Now that the NBA’s regular season is officially well in the books and the Damian Lillard trade speculation is ramping up, it’s time for a new Blazers Big Board.
Portland successfully tanked its way to the fifth-best lottery odds. Whether or not that pick will remain with the Trail Blazers is in question at the moment, depending on what general manager Joe Cronin decides to do about the Dame situation.
Does he use the team’s lottery pick as part of a trade to land another superstar? Or does he trade Lillard and it just becomes a stable of other draft assets to build for the future?
The Blazers have three picks in 2023 – its own aforementioned lottery pick, the 23rd overall pick they got from the New York Knicks in the Josh Hart trade, and the 44th overall pick, a selection they acquired from the Atlanta Hawks.
To reiterate, this isn’t a best player available list. It’s a list based on what the Blazers need, the top piece of the big board Cronin should have in the war room on draft night.
With a Lillard trade becoming increasingly plausible since Big Board 1.0, the need for a high-ceiling guard has joined size, defense, rebounding, and wing depth as offseason priorities for Portland. Version 2.0 reflects that.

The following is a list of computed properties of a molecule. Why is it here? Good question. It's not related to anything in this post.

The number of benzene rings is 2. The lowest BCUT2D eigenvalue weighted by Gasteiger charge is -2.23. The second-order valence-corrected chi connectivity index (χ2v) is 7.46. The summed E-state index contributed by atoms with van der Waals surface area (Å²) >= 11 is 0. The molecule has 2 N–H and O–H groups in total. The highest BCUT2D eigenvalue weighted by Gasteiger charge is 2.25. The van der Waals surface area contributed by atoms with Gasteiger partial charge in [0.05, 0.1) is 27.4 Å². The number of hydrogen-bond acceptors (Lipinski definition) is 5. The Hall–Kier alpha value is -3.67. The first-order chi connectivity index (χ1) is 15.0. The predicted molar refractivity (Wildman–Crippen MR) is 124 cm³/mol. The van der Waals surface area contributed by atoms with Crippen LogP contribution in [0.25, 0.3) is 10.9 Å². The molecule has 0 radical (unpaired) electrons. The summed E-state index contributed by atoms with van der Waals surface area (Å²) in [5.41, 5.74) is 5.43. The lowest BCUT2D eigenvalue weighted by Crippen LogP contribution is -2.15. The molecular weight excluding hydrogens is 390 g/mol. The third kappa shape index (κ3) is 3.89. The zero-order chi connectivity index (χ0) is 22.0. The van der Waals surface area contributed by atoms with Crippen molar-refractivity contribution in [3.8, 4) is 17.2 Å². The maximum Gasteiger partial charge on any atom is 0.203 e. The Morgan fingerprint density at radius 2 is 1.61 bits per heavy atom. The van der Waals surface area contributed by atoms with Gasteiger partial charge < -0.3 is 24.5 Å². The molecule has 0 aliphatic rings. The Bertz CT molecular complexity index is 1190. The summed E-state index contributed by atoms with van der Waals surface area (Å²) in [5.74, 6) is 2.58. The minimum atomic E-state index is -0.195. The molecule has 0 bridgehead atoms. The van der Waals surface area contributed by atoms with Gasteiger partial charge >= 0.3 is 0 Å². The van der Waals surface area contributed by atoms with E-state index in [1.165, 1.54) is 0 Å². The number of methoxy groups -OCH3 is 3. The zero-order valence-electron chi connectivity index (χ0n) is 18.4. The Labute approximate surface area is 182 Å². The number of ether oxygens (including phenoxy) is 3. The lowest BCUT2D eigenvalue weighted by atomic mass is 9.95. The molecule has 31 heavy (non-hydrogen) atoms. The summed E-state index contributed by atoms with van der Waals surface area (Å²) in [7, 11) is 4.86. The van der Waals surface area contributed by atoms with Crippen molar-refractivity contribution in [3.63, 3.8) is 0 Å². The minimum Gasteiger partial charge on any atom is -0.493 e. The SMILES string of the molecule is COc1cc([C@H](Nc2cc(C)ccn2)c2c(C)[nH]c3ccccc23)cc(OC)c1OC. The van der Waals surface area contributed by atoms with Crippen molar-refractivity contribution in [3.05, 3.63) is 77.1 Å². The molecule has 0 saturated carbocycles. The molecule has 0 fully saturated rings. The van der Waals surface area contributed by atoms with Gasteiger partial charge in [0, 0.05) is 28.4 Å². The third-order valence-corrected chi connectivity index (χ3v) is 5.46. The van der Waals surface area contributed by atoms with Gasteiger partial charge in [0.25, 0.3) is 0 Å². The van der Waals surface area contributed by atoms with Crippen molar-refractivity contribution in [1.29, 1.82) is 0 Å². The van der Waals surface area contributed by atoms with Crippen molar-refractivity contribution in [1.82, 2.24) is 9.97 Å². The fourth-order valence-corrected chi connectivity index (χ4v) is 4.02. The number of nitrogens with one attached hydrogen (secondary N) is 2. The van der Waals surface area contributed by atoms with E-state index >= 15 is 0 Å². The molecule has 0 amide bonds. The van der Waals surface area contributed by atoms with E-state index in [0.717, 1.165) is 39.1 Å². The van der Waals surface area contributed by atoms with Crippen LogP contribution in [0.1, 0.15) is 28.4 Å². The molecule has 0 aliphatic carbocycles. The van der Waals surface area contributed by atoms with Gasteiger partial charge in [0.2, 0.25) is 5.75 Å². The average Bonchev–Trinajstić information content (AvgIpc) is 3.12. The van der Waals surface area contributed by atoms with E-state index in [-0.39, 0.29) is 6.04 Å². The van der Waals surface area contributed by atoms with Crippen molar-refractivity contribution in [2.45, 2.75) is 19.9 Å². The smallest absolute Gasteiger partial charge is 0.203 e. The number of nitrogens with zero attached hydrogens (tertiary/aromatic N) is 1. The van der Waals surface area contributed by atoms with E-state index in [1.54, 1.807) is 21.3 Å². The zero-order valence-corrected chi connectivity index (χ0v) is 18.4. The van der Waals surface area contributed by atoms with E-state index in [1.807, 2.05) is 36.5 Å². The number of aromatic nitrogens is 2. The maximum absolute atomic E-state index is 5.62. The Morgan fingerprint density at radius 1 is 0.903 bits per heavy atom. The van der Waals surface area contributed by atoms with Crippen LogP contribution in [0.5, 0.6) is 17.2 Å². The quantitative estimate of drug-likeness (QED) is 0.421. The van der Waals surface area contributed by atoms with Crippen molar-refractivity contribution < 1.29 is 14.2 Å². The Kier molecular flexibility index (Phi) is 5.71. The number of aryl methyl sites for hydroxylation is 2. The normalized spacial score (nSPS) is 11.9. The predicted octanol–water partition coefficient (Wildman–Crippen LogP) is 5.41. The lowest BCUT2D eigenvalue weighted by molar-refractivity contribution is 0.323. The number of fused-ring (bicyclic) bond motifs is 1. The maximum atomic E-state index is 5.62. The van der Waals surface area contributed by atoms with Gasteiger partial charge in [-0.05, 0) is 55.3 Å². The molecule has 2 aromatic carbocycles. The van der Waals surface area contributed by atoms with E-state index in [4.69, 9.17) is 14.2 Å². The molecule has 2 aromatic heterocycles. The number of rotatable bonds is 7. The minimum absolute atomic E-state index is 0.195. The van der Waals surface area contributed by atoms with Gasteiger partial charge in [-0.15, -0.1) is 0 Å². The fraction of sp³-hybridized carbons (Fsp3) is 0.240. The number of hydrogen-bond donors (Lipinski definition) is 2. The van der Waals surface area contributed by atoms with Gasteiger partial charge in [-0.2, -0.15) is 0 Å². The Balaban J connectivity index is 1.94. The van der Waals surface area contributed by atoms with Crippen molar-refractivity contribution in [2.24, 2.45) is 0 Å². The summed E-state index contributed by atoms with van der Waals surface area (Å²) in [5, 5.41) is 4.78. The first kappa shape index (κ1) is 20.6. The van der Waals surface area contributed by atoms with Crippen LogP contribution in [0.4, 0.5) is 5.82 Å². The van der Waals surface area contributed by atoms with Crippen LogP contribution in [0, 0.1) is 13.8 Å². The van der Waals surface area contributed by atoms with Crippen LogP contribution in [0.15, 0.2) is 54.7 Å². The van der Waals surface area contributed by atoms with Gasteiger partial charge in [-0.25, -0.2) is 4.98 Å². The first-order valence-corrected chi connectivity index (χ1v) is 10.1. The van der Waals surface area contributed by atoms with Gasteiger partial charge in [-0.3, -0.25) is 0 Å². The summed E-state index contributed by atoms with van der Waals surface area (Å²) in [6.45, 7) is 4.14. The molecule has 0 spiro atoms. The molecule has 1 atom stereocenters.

With that said, here are the prospects, ranked 10 to 1, who should top the Blazers’ list heading toward the draft (as of April 21).
A few prospects who just missed the top 10 but might appear here as the draft process goes on or could be available when Portland’s second pick comes up at 23 (in no particular order):
Dereck Lively II, Duke; Noah Clowney, Alabama; Rayan Rupert, New Zealand Breakers; Kris Murray, Iowa; Sidy Cissoko, G League Ignite; Jett Howard, Michigan; Dariq Whitehead, Duke; G.G. Jackson, South Carolina; James Nnaji, Barcelona; Colby Jones, Xavier
10. Keyonte George, Baylor
George is not quite an Anfernee Simons clone, but close, if Simons had a skill set similar to what he does now when he was 19. The Baylor star proved to be a multi-level, creative scoring threat in his one season in college but has the upside to become a more complete player.
George averaged 15 points, 4 rebounds, and 3 assists while shooting 34 percent from three on almost 7 attempts per game. His tape looks more explosive than his numbers, though.
He can create space to get his own shot off from almost any area of the floor, regardless of who the defender is and where they are. That includes step-backs, drives to the basket, and threes.
He’s a good pick-and-roll player which, if Lillard does get traded, would come in handy in not leaving Simons all alone as the Blazers only high-level facilitator.
George is stronger than Ant, but not quite as fluid or athletic. He’s 6-foot-4 and 185 pounds, though, which would leave Portland with another small-ish guard for opposing offenses to target.